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The Work Week with Bassford Remele
April 24, 2023
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Bassford Remele Employment Practice Group
Employer Obligations Related to Employees Expressing Breastmilk
Beth L. LaCanne
In December 2022, President Biden signed the Providing Urgent Maternal Protections for Nursing Mothers Act (“the PUMP Act”). The PUMP Act expands existing protections related to expressing breastmilk in the workplace. Although the law was effective when it was signed, it provided a short period of time for employers to come into compliance with the law. Employers have until April 28, 2023, to ensure their policies, procedures, and workspaces comply with the Act.
Employees’ right to pump breastmilk in the workplace has been in place since 2010 but did not apply to those exempt from overtime. The PUMP Act expands those protections to all employees covered by the Fair Labor Standards Act (“FLSA”). As a result, nearly all employers, even those with less than 50 employees, must provide break time and space for pumping. Although employers with less than 50 employees may be excused from providing break time and space if doing so would result in an undue hardship (significant difficulty or expense), undue hardship is a very high bar, and rarely an available defense.
Employers must provide a reasonable amount of break time to allow employees to pump breastmilk for up to one year after giving birth. Employees who are teleworking are also entitled to reasonable break time. The frequency and duration of breaks will depend upon the employee. The break time does not need to be paid, unless the employer gives paid breaks and an employee uses that time to pump. The pumping employee must be paid just as any other employee for that break time. Additionally, the time spent pumping must be included when calculating minimum wage and overtime if the employees are not completely relieved from their work duties during the pumping break.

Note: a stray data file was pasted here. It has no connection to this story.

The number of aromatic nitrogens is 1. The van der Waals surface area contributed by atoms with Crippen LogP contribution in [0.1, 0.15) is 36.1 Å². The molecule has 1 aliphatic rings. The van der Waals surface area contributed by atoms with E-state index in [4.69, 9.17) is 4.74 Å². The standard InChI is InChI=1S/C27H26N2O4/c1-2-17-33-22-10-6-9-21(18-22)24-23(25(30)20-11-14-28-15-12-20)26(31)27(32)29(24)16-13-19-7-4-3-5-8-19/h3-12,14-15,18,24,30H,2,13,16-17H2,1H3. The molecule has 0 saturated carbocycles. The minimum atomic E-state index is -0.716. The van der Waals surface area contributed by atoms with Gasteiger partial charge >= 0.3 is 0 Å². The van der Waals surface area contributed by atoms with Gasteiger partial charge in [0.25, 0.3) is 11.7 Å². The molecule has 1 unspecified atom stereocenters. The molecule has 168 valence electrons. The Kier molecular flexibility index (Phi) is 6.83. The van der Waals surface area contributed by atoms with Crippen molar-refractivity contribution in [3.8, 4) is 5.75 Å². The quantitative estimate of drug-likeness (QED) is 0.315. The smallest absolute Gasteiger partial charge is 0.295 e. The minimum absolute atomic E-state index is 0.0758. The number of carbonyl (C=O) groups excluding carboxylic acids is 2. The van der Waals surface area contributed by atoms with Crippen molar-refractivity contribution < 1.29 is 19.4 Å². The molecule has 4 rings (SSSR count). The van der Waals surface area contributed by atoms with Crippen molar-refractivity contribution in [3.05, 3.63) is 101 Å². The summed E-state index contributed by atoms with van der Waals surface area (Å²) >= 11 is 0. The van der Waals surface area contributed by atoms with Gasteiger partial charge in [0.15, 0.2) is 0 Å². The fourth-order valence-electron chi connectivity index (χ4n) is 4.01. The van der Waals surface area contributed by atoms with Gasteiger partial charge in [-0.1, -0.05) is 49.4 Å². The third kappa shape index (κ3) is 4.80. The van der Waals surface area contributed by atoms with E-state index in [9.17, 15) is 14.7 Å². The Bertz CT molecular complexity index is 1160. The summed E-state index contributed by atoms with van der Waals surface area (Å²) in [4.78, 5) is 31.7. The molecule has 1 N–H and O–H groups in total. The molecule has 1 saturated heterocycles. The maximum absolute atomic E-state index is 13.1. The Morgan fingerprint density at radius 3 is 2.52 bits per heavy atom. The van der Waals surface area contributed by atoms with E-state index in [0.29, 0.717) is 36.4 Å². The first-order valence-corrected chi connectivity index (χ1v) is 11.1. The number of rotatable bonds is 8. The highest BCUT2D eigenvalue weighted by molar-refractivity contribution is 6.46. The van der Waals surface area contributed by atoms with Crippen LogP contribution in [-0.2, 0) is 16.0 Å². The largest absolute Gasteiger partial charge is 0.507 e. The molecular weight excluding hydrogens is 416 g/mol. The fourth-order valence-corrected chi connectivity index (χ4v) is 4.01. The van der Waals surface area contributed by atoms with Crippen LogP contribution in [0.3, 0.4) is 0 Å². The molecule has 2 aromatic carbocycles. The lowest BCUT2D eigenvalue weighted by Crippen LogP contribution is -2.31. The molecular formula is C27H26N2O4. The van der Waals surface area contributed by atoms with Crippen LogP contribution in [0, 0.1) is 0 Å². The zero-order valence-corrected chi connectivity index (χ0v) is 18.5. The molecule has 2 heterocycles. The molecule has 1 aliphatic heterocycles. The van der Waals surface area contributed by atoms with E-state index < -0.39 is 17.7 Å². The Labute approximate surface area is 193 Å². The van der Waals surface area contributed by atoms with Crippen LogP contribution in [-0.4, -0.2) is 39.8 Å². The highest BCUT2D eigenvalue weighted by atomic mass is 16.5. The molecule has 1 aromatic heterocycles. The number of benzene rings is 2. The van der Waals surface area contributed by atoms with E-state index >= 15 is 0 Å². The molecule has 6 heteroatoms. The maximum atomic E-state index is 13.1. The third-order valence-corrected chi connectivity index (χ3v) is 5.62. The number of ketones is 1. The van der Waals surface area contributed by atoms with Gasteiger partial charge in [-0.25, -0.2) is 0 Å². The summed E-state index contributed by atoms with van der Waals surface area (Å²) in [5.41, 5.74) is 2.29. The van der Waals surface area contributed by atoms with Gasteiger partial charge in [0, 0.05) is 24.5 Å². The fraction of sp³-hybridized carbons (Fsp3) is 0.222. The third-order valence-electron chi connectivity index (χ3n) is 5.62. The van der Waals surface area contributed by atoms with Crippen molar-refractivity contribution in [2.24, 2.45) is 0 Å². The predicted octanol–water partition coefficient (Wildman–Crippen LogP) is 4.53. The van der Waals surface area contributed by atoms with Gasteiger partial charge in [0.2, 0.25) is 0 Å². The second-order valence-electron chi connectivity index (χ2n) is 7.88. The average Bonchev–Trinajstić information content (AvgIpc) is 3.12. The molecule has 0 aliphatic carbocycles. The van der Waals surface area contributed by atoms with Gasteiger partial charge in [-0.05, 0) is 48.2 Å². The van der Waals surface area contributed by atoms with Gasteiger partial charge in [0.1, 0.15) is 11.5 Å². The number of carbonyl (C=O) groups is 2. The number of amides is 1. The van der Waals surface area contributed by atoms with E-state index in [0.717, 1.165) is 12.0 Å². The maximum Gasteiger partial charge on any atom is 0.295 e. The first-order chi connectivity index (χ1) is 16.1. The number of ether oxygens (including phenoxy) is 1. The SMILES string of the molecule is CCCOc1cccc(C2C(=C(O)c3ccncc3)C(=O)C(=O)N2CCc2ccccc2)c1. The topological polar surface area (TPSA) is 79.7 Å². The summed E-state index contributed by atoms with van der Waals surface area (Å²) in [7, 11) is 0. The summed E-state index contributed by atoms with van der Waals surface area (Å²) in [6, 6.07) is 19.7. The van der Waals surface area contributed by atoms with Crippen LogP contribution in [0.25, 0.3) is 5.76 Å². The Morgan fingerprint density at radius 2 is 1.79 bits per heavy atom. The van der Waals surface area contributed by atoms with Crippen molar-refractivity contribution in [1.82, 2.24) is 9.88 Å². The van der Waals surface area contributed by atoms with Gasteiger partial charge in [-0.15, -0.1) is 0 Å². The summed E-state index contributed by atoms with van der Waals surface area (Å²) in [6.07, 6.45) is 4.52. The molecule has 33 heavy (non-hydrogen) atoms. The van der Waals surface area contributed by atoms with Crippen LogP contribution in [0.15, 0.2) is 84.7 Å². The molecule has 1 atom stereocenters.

The space an employer must provide cannot be a bathroom. It must also be shielded from the view and intrusion of the public and coworkers. The space can be temporary, but it must be functional for pumping breastmilk.
In addition to expanding the protections to more employees, the PUMP Act provides employees a monetary remedy that was not previously available. Employees can now file a lawsuit and seek monetary damages. For violations of the lactation space requirement, an employee cannot bring a lawsuit unless the employee has notified their employer of the violation and ten (10) days have lapsed.
In addition to federal statutes, employers may be subject to state and local ordinances that regulate employees pumping in the workplace. At least thirty (30) states have existing laws related to pumping in the workplace, including Minnesota, that are similar to the PUMP Act. For the other twenty (20) states, including Wisconsin, Iowa, and the Dakotas, the PUMP Act may require some changes to employers’ policies and procedures. Bassford Remele regularly advises clients on these issues, and our attorneys are available to handle any questions you have to ensure your practices are compliant.
The Work Week with Bassford Remele, 4/24/23 (print version)
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